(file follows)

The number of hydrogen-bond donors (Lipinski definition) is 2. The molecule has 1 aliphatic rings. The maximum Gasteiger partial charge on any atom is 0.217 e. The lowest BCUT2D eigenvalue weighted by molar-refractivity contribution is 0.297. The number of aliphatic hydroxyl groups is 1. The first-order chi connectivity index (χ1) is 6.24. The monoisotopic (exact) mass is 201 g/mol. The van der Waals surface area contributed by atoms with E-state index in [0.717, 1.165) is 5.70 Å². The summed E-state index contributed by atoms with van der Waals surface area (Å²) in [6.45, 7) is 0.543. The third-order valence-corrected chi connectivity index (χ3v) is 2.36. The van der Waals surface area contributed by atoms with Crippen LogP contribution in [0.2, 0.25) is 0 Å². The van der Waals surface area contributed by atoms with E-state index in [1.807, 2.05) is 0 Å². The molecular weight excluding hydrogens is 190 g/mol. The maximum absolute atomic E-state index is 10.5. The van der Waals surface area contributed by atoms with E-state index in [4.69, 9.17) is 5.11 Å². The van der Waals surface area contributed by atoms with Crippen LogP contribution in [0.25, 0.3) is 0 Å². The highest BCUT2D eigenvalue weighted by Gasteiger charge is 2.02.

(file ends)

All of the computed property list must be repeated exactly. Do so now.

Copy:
The number of hydrogen-bond donors (Lipinski definition) is 2. The molecule has 1 aliphatic rings. The maximum Gasteiger partial charge on any atom is 0.217 e. The lowest BCUT2D eigenvalue weighted by molar-refractivity contribution is 0.297. The number of aliphatic hydroxyl groups is 1. The first-order chi connectivity index (χ1) is 6.24. The monoisotopic (exact) mass is 201 g/mol. The van der Waals surface area contributed by atoms with E-state index in [0.717, 1.165) is 5.70 Å². The summed E-state index contributed by atoms with van der Waals surface area (Å²) in [6.45, 7) is 0.543. The third-order valence-corrected chi connectivity index (χ3v) is 2.36. The van der Waals surface area contributed by atoms with Crippen LogP contribution in [0.2, 0.25) is 0 Å². The van der Waals surface area contributed by atoms with E-state index in [1.807, 2.05) is 0 Å². The molecular weight excluding hydrogens is 190 g/mol. The maximum absolute atomic E-state index is 10.5. The van der Waals surface area contributed by atoms with E-state index in [4.69, 9.17) is 5.11 Å². The van der Waals surface area contributed by atoms with Crippen LogP contribution in [0.25, 0.3) is 0 Å². The highest BCUT2D eigenvalue weighted by Gasteiger charge is 2.02.